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The saint and the sultan's model for peace



Peace, enigmatically and etymologically, is largely defined by an absence of war. Among all the Christmas songs and carols, the one that grips me without fail is John Lennon and Yoko Ono's 1972 lament, 'Happy Xmas (War is Over)'.

John Lennon and Yoko Ono play music with St Francis of Assisi and Malik-al-Kamil. Cartoon by Chris JohnstonI say 'lament', because the honest recognition that 'war is over, if you want it' has yet to be answered. Woosy man that I am, I also have to confess that I'm often reduced to maudlin tears by the kids singing along from the Harlem Community Choir.

The idea that a child being born in the Middle East can bring about geopolitical harmony tends to mark Christians as optimists. I do like to think that all human beings desire peace, and that we can cling to historical scraps of hope — echoes of initiated rapprochements, when conflict and the lust for power, status, control and resources have been subverted by people of good will.

Next year, for example, will mark the 800th anniversary of an Italian named Francis di Bernadone literally risking life and limb to meet up with a bloke named Malik-al-Kamil during the Fifth Crusade (those bloody misadventures wherein Christendom took on Muslims, Jews and heretics, in spasmodic attempts to conquer and hold Jerusalem). The Italian became better known, after his death, as Saint Francis of Assisi.

His intended conversationalist was the Sultan of Egypt, a man who'd reportedly responded to Crusaders' atrocities by promising a Byzantine gold piece to anyone who brought him a Christian's head; al-Kamil is better known as the nephew of An-Nasir Salah ad-Din Yusuf ibn Ayyub, or 'Saladin', King Richard the Lionheart's noted adversary.

As we hear and/or sing seasonal songs of peace and harmony, I suggest there are some lessons we can learn from that quirky piece of history.

Peace comes with effort and risk.

Some commentators believe Francis crossed enemy lines to chase martyrdom. What most historians agree on is that the saint and his mate, Brother Illuminatus, were perhaps beaten and dragged into the sultan's tent, where Francis declared (not in Arabic, unhelpfully) that they were ambassadors of God. The Christians got a fair hearing from the Saracens, and lived to tell a tale of mutual learning.


"There are no credible sources to suggest that either man changed his chosen worldview. The outcome was respect, rather than conversion or proselytism."


Peace is aided by finding common ground.

Having received short shrift from his co-religionist, the Christian commander Cardinal Pelagius, Francis chose to try his hand with the enemy. The two captured Europeans were initially taken for Muslim Sufi mystics, as they wore woollen robes like the Sufis (the word sufi means 'one who wears wool').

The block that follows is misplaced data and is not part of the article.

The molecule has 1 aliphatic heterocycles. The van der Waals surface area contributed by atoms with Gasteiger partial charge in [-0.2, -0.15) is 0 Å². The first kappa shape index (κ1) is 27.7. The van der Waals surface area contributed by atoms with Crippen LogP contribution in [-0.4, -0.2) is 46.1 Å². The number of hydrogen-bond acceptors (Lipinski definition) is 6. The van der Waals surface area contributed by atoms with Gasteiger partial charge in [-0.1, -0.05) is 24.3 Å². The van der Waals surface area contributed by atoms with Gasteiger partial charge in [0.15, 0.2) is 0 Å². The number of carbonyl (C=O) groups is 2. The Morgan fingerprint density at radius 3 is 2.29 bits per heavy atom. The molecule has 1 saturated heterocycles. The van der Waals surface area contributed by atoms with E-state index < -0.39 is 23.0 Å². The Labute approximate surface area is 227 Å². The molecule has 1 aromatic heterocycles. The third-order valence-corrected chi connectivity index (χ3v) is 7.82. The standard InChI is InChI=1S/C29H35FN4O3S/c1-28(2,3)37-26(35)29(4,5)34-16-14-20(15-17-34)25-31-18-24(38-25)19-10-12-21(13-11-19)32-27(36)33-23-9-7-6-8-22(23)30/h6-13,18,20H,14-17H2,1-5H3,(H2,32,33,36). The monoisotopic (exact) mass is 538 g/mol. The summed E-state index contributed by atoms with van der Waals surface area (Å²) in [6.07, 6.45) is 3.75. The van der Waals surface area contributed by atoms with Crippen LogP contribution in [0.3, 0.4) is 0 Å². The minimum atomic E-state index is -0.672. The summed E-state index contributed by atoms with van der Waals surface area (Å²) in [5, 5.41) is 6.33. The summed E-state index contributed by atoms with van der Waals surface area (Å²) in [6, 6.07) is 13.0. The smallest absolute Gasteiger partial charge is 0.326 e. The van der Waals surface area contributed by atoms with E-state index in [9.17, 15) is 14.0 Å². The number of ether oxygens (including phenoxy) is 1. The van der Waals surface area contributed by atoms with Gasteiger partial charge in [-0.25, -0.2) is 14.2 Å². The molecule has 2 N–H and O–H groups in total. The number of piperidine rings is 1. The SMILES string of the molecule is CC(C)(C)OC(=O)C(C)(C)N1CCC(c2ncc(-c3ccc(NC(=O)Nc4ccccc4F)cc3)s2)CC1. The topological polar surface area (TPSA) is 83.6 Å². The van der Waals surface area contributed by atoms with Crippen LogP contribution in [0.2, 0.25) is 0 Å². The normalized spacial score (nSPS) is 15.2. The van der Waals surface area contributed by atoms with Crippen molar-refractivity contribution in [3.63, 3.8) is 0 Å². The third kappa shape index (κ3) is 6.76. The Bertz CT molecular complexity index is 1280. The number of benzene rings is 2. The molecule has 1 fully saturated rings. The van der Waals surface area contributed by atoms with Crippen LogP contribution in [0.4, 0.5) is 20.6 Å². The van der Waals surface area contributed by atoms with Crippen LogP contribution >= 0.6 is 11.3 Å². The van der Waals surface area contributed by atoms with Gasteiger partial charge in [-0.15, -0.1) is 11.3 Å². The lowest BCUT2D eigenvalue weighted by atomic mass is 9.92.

The 38-year-old, Italian-speaking Francis apparently yelled one of his few Arabic words — 'Sultan' — when captured. Francis then chose to greet the 39-year-old al-Kamil with his standard phrase, 'May the Lord give you peace'. This went down well with the Muslim leader, who thought the odd-looking interloper may be a messenger responding to the sultan's peace proposal.

While that was decidedly not the case (the future saint was actually viewed as a heretic by many Europeans), Francis' greeting was similar to the Arabic greeting, Assalam o alaikum ('peace be upon you'). That similarity kept the Europeans inside the tent.

Peace comes from dialogue and humility.

Francis didn't judge, condemn or disparage Islam. Many commentators suggest that both Francis and al-Kamil were deeply influenced in their exchanges, through the other's translated words.

Francis' approach contrasts strongly with that of a later, less than diplomatic visit of Franciscan friars to Morocco, where the churchmen declared Christianity was vastly superior to Islam and reportedly badmouthed the prophet's doctrines. That approach got them arrested and tortured, duly limiting the exchange of views and values.

Peace comes incrementally, from compromise and awareness.

Despite unlikely, hagiographic suggestions of the sultan converting on his deathbed (made in the lead-up to Francis' canonisation), there are no credible sources to suggest that either man changed his chosen worldview. The outcome was respect, rather than conversion or proselytism.

The sultan met with his barefoot visitors for several days. An ivory horn, blown by the muezzin to call Muslims to prayer, was a parting gift to Francis, who's said to have used it to call Christians to prayer or preaching back on his home soil. Scholars also trace the influence of Sufi prayers in the writings of the saint, and in his conduct.

As for the sultan, the encounter's said to have had more practical outcomes. Reports of concessions include permission for Francis to visit holy sites, and of the sultan treating prisoners-of-war with kindness and humanity. In 1221 the Fifth Crusade ended, with large losses of life on both sides and a peace agreement with al-Kamil.